Multi-Model Soft-Sensor Design for a Depropanizer Distillation Column
The enormous technological growth increases the application of machine learning in the petrochemical industry. One of these applications is a soft-sensor design. A soft sensor represents a relatively efficient way of inferring hard-to-measure industrial variables (e.g., concentration). It takes a form of a mathematical model. Consequently, the sensor is less expensive to maintain than other (physical) sensing devices and usually offers very good practical accuracy. The standard structure of a soft sensor involves a single model, but it is possible to extend this to more concurrent models with a tailored switching mechanism between them. In this contribution, the potential benefits of a multi-model soft sensor are explored using a high-fidelity mathematical model (digital twin) of a depropanizer distillation column.
The soft-sensor design is usually purely based on the data. Therefore, the size and quality of the data have a significant impact on the soft-sensor performance. In the case of industrial data, these factors are not flexible but result from the efficiency of the industrial monitoring instrumentation. On the other hand, the synthetic data from a mathematical model can provide more flexibility in studying the multi-model soft-sensor design. Therefore, we gather such data from the model simulations in gPROMS ModelBuilder.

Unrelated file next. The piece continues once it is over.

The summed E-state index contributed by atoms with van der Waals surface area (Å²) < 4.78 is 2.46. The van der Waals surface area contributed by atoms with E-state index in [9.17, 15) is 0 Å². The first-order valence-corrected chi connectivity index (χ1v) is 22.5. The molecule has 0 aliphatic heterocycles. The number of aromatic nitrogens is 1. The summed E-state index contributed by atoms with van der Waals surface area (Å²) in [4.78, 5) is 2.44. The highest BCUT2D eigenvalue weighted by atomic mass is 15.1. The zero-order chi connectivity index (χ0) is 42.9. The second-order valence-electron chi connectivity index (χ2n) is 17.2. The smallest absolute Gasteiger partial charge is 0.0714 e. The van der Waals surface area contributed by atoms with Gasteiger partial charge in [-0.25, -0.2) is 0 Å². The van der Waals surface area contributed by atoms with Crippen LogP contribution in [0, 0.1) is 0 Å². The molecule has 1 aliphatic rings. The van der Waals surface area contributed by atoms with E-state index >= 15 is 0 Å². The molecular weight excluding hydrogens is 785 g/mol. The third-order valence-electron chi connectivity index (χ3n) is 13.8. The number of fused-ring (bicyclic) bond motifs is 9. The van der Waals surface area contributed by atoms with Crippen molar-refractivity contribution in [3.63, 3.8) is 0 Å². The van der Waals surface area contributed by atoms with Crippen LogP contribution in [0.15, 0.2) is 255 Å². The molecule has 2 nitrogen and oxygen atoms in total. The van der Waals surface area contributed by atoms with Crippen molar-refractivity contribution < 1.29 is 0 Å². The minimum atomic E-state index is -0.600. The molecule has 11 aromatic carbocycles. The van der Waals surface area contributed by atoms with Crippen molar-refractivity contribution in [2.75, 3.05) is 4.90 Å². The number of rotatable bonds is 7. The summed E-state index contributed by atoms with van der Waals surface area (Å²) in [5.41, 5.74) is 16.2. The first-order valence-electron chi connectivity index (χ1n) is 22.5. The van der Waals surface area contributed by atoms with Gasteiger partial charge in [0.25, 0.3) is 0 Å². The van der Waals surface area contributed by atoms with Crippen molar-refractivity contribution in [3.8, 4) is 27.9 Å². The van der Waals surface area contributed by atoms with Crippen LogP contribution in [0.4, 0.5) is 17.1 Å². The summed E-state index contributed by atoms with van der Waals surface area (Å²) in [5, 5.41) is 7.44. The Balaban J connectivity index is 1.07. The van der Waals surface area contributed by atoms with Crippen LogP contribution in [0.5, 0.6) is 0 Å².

We divide the entire dataset into the training and testing (unseen) set to provide a reliable analysis of the designed soft sensors. There are various methods suitable for the single-model soft-sensor training. We study the performance of several regression techniques, such as the principal component regression (PCR), least absolute shrinkage and selection operator (LASSO), and subset selection (SS) class of approaches. The multi-model soft sensor is designed by an advanced approach with (a) continuous switching between the soft-sensor models and (b) optimised a priori labelling of the training dataset to design the models effectively.
Subsequently, the performance of the soft sensors is evaluated on the testing dataset. The main aspects of the soft-sensor performance are the estimation accuracy and complexity of the model structure. We compare the performance of the designed soft sensors with a reference sensor (i.e., a soft sensor that would be used in the refinery). The results indicate that the designed soft sensors outperform the reference sensor. Moreover, the multi-model soft sensor performs better than the single-model alternative, mainly when different operating conditions are considered within the model of the depropanizer column.